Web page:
The American Federal Reserve bank, with Greenspan at its helm, has argued that continuing disappointing American economic data is only part of "a soft patch". In other words, poor job figures, a record American budget deficit and ballooning household debt are just part of a momentary lapse.
Previously, Greenspan was hailed by economists and media around the world not only as one of the most powerful men on the planet, but also as an economic miracle-maker. Now they are not so sure.
None less than Morgan Stanley's chief economist Steve Roach is currently pursuing a very bearish or pessimistic outlook on American finance.
"Ironically, America has not had to pay a price for its extraordinary profligacy, at least not yet. The US has borrowed freely from abroad and converted asset-based saving into newfound purchasing power.
"In my view, this cannot continue. There's nothing sustainable about the growth dynamic of an increasingly saving-short US economy," he said.
In other words the cheapness of American goods and services, promoted by a very weak dollar, attracts a lot of money from abroad. For now. The weak dollar, part of the overall economic strategy of the current Bush administration, means that American goods and services are cheap.
Yet, in Roach's view, this does not compensate for the fact that the American economy is fundamentally flawed.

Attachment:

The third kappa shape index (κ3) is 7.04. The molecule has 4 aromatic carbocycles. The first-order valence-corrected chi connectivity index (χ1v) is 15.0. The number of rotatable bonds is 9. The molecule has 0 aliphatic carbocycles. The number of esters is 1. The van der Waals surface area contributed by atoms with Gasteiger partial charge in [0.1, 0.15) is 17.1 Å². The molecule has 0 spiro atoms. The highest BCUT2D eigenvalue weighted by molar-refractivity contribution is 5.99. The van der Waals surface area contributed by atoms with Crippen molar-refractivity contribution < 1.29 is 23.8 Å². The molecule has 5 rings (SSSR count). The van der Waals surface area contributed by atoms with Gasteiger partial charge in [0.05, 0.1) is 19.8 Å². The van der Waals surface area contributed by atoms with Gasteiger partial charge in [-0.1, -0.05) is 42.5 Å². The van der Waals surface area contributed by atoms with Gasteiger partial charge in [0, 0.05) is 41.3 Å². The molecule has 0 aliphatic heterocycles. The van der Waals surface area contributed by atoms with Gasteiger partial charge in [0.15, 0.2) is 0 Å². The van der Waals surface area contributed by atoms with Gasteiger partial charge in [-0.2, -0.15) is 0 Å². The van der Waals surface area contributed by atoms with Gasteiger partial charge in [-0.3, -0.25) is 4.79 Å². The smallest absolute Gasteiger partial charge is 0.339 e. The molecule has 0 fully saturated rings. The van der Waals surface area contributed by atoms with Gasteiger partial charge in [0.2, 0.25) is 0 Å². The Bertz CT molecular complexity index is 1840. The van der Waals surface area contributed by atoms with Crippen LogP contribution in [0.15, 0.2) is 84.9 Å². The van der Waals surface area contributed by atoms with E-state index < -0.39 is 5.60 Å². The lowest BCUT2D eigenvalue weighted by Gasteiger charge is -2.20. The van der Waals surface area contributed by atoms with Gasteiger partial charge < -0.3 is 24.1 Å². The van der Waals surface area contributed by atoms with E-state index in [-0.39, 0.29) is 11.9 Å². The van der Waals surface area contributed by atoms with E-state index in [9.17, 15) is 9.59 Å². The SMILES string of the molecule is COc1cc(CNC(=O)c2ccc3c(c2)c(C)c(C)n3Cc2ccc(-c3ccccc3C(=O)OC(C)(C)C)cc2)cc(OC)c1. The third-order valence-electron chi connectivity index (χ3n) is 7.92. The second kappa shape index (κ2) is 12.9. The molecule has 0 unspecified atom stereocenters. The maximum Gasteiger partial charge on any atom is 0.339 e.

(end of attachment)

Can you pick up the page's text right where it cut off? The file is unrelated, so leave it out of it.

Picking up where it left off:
"Ironically, America has not had to pay a price for its extraordinary profligacy, at least not yet ... In my view, this cannot continue"
Morgan Stanley chief economist
"In a world where saving must always equal investment, America's saving shortfall has profound implications. Lacking in domestic saving, the US had had to import surplus saving from abroad in order to keep its economy growing."
Roach's analysis sees a path through the economic maze.
Firstly, the US dollar is the de facto world currency. You can use it anywhere in the world. Everyone needs to trade in dollars. So a huge deficit for the American economy does not really matter - everyone else is still using the dollar, even though it is weak.
That weak dollar in turn sucks up foreign cash, because of the cheapness of American goods, thereby sustaining the US economic outlook.
"The flows into dollar-based assets are continuing in large part because the rest of the world has no alternative uses for its surplus saving. This condition is part and parcel of the lopsided character of today's global economy, dominated by the US consumer on the demand side and externally-dependent producers elsewhere in the world on the supply side," Roach said.
However, his views are not shared by every economist. Even within Morgan Stanley, others argue that a weak dollar and American budget deficit are sustainable, but only at the current level.
China's expansion is still volatile
and thus not a viable alternative